The change in the place names makes sense, advocates say. The English versions, put down by government surveyors in the early 1800s, are mostly nonsensical phonetic approximations of Gaelic words.

Spiddal, for instance, has no meaning in English or Irish. But in Irish, An Spideal means "the hospital," a name that derives from the village's having once been the site of a leper colony.

Another egregious example is a spit of land with the bowdlerized English name of Muckanaghederdauhaulia. In Irish, it won't be much easier to spell: Muiceanach idir Dha Shaile. But at least it will have a meaning: the point between two tides.

Tourist maps, however, will continue to carry English place names in the Gaeltacht — which includes parts of seven counties — alongside the Irish.

The changes are a way to encourage Gaeltacht residents who may be wavering to hang on to their language by showing it its due respect, said Deaglan O Briain of the Department of Community, Rural and Gaeltacht Affairs in Dublin. "Official Ireland [is] saying to people in the Gaeltacht areas that we do recognize that you are there, and your language exists."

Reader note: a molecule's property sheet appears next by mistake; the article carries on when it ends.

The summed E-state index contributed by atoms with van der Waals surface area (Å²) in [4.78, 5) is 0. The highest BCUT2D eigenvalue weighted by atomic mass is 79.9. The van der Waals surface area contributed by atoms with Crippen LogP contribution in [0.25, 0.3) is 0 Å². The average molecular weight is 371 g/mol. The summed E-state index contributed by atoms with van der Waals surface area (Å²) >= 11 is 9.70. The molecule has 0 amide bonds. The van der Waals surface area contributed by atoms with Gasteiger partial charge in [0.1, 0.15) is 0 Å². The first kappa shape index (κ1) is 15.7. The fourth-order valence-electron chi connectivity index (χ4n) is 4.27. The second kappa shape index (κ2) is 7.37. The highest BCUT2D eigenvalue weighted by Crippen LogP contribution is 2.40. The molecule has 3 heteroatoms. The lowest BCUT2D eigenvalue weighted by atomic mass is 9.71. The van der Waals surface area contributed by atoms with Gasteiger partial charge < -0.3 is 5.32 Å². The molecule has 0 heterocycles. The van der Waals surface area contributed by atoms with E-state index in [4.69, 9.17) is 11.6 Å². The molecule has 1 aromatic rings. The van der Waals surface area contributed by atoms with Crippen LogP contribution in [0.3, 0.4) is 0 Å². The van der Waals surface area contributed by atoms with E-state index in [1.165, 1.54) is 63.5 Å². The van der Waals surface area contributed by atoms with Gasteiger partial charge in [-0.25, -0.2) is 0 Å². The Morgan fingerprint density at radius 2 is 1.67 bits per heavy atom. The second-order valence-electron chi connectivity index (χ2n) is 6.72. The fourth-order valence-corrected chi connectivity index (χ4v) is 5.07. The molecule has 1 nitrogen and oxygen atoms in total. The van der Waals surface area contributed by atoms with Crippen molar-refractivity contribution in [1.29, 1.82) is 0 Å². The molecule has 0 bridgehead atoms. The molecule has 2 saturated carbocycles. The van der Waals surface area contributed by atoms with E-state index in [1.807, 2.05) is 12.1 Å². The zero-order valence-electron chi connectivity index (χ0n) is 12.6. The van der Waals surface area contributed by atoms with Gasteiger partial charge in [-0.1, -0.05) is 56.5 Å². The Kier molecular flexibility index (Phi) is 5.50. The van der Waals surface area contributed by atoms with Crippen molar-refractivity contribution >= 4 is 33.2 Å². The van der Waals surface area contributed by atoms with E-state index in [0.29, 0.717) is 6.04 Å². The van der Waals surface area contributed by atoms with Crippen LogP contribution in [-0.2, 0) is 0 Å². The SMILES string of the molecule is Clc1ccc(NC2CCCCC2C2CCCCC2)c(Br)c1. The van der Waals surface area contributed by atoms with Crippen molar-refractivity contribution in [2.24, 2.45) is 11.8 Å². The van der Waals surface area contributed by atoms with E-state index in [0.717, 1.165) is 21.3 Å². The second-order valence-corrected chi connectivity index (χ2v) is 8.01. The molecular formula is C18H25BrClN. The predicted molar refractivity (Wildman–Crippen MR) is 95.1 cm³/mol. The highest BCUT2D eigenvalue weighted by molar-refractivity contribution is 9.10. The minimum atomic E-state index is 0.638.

O Cualain, meticulously dressed, with glassine skin, blue eyes and a shock of white hair, met a reporter in his neat cottage, the fireplace aglow in his cozy study cum dining room. He is, he said, part of a generation of native speakers trained as teachers in Irish-only preparatory colleges.

The goal was for these graduates to spread the language across the island, bringing the dying tongue back to life in all of the 26 counties that secured de facto independence from Britain in 1922. The idea was promulgated by W.T. Cosgrave, leader of the Irish Free State, the nation's first incarnation as a republic.

More than 80 years later, a debate rages about the efficacy of those efforts, prompted in part by the Irish-language commissioner's recent criticism of the teaching of the language in public schools.